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Ralph Gustafson 1909-1995
by Douglas Fetherling

THE POET AND ANTHOLOGIST Ralph Gustafson remained a presence in Canadian literature well into old age. But when he died late this spring at the age of 85, his career received much less press attention than would have been the case if his passing had come only a couple of years earlier. Gustafson died within days of the diarist and diplomat Charles Ritchie, 88, whose demise was given far more play. Of course, these things are always relative. Both men died within days of the poet-painter Robert Finch (age 90), whose end warranted scarcely a stick of type anywhere in the Canadian media. The point, I suppose, is not simply that the last of Gustafson's generation -- those born in the first decade of the century now ending -- are dying off, but also that they have outlived many of the people who would have been best qualified to compose their obituaries and assign them rank.

And there is much to be said in remembrance of Ralph Gustafson. It was he who, beginning in the 1940s, edited the first anthologies of English Canadian poetry to gain international circulation (and credence). These included a collection for Canada's armed forces in the Second World War and, later, the long- influential Penguin Book of Canadian Verse. For Gustafson -- born in the Eastern Townships of Quebec, a region he wrote about often in later years -- was a true cosmopolite of his day, as much at home in British or American writing as in Canadian.

He was an old Oxonian who was already a recognized figure on the English literary scene when he returned to North America just before the outbreak of the war, to work for the British government in New York. There his poetry underwent a profound change of style and diction, and he became an even better-known poet in the United States than he had been in Britain. For most readers, the 1944 collection Flight into Darkness is the first to speak in the truly transatlantic voice that would carry him through the next 50 years -- a voice distinctly sophisticated and serious, humanistic and ironic, and, above all, civilized. In 1963 he returned to Canada, to begin a different career at Bishop's University in Lennoxville, Quebec, his alma mater. For years, new collections of his verse were almost annual staples of McClelland & Stewart's catalogues.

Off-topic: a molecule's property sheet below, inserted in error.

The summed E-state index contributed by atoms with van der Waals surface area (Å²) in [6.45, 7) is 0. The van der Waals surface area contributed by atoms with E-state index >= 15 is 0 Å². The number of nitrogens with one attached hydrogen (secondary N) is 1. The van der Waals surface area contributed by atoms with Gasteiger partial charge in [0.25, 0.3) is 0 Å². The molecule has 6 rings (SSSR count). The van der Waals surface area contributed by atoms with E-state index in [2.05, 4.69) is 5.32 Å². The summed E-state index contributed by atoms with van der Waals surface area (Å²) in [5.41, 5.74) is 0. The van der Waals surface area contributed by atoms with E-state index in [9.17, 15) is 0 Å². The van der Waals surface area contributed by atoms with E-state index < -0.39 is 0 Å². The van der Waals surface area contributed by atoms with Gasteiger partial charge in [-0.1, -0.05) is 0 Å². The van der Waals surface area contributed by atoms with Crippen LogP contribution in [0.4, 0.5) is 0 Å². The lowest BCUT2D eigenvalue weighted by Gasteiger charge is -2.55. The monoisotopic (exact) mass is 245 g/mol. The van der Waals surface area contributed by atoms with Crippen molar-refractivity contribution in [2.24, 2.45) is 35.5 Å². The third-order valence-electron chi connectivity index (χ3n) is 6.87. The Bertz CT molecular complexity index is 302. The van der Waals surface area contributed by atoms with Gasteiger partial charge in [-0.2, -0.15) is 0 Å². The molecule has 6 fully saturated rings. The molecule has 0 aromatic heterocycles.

Gustafson's career grew more various as it progressed, and in time he published two collections of his short fiction and a two-volume gathering of essays. He was also a capital letter-writer, as can be seen from A Literary Friendship: The Correspondence of Ralph Gustafson and W. W.E. Ross (ECW, 1984), edited by Bruce Whiteman. Next to poetry, his love was classical music, a subject often alluded to in his poems and one on which he broadcast commentaries on CBC Radio.

When Gustafson was away, he never stopped being a Canadian; when he was here, he never ceased projecting a sense of well-traveled urbanity. In 1994, Gary Geddes contributed a thoughtful entry surveying Gustafson's career to Ian Hamilton's prestigious Oxford Companion to Twentieth-Century Poetry. Gustafson was a kind and humane person who more than deserved whatever such attention came his way.


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